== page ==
Biking the Oregon Coast
The Oregon coast is one of the nation's best-known bicycle tour routes, ranking right up there with the back roads of Vermont, the Napa Valley, and the San Juan Islands. Cyclists will find breathtaking scenery, interesting towns, parks and beaches to explore, wide shoulders, and well-spaced places to stay. You can stay in campgrounds (all state-park campgrounds have hiker/biker campsites) or in hotels. If you can afford it, an inn-to-inn pedal down this coast is the way to go; as you slowly grind your way up hill after hill, you'll appreciate not having to carry camping gear.
The entire route, from Astoria to California, covers between 368 and 378 miles (depending on your route) and includes a daunting 16,000 total feet of climbing. Although most of the route is on U.S. 101, which is a 55-mph highway for most of its length, the designated coast route leaves the highway for less crowded and more scenic roads whenever possible.
During the summer, when winds are generally out of the northwest, you'll have the wind at your back if you ride from north to south. In the winter (when you'll likely get very wet), you're better off riding from south to north to take advantage of winds out of the southwest. Planning a trip along the coast in winter is not advisable; even though there is less traffic, winter storms frequently blow in with winds of up to 100 mph.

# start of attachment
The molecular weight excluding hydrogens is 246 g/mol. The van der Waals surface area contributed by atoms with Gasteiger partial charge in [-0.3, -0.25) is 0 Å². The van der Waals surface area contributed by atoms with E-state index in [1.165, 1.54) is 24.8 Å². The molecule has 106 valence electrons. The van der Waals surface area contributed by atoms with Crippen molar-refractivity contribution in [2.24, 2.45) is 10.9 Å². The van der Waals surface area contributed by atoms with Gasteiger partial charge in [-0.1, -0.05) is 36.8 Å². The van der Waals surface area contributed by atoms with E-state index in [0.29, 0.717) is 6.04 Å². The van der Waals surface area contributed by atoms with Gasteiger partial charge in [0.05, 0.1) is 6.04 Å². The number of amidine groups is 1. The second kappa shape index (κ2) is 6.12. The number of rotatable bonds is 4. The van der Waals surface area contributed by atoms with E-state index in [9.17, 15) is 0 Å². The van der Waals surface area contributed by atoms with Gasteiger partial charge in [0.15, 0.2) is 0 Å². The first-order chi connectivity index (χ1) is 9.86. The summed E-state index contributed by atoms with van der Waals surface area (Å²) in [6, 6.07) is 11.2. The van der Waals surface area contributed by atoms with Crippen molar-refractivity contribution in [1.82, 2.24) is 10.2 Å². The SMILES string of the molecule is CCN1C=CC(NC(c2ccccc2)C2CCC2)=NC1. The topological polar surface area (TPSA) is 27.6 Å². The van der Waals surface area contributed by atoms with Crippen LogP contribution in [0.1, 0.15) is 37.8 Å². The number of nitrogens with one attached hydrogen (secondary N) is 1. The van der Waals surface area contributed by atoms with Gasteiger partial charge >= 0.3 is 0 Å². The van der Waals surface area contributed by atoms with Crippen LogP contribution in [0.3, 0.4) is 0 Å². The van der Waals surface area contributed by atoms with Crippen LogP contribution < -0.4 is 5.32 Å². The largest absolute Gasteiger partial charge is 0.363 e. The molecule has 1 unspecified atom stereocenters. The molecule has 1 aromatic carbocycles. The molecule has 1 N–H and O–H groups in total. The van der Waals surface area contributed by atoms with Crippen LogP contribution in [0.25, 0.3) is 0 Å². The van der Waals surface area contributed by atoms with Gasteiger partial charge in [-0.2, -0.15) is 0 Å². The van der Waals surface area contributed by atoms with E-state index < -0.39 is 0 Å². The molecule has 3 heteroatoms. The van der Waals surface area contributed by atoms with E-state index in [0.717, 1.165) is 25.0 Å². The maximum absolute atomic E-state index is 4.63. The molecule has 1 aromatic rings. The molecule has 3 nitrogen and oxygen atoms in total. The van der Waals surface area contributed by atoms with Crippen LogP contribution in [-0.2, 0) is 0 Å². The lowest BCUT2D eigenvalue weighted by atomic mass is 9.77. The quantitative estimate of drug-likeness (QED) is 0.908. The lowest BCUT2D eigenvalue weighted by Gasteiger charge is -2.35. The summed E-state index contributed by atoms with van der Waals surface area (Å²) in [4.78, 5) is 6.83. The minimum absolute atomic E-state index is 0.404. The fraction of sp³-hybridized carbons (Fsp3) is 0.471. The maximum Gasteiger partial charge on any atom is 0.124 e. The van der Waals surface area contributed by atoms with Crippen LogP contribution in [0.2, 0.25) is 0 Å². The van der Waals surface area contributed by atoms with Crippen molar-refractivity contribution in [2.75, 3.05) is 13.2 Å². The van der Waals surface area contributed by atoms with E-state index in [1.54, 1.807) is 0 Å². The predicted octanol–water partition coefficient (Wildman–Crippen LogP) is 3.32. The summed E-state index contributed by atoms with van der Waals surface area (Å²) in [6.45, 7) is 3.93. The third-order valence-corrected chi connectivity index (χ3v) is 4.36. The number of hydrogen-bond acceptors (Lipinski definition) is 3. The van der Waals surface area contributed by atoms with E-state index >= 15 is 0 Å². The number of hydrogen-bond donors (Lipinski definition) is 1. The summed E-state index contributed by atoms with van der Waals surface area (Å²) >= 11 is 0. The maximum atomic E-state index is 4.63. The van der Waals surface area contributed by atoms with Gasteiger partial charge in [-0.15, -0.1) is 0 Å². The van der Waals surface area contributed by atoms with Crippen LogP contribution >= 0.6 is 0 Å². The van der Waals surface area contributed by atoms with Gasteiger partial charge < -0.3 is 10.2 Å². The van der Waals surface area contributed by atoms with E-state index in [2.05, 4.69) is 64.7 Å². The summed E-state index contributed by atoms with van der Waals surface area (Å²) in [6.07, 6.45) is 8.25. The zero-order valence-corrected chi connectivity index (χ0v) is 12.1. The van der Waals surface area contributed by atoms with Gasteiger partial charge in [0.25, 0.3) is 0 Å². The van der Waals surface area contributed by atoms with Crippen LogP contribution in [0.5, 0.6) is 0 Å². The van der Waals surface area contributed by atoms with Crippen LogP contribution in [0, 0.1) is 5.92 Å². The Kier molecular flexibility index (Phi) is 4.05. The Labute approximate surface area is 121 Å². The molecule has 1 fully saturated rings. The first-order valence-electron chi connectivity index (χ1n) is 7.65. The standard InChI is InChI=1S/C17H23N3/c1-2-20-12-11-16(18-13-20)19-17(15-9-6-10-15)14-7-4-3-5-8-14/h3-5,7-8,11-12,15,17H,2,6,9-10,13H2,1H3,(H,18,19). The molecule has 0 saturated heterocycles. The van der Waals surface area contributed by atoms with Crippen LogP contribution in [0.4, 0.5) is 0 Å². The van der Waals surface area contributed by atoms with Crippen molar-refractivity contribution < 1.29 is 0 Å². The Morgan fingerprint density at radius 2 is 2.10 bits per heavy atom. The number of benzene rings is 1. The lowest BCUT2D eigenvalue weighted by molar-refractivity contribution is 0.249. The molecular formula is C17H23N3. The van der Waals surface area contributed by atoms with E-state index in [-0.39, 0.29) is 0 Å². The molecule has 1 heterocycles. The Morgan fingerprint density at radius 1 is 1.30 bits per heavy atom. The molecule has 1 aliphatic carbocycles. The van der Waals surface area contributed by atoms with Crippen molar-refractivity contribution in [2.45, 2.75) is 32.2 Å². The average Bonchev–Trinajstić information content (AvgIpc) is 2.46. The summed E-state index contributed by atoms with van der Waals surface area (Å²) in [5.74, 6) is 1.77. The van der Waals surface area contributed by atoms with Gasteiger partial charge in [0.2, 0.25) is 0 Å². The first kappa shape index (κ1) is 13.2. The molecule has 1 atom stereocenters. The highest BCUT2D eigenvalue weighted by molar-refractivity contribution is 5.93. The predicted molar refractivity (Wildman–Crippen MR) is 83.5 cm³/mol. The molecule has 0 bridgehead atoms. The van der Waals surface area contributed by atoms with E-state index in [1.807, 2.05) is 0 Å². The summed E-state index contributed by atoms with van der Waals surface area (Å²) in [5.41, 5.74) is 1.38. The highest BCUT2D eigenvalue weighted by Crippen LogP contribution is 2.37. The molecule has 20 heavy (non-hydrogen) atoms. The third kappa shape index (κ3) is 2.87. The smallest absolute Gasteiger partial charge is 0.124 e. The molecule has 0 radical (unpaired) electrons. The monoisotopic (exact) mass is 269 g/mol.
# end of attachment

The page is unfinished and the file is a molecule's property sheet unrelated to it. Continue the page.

For a map and guide to bicycling the Oregon coast, contact the Oregon Department of Transportation (tel. 503/986-3556; www.oregon.gov/odot/hwy/bikeped). You might also want to look for a second-hand copy of the Umbrella Guide to Bicycling the Oregon Coast (Umbrella Books, 1990), by Robin Cody.
This is not the sort of place most people imagine when they dream about the Oregon coast, and if you're looking for a quiet, romantic weekend getaway, Seaside is not the place. As one of the closest beaches to Portland, crowds and traffic are a way of life on summer weekends. The town is also a very popular conference site, and several of the town's largest hotels cater primarily to this market (and have the outrageous rates to prove it). However, the nearby community of Gearhart, which has long been a retreat for wealthy Portlanders, is as quiet as any town you'll find on this coast.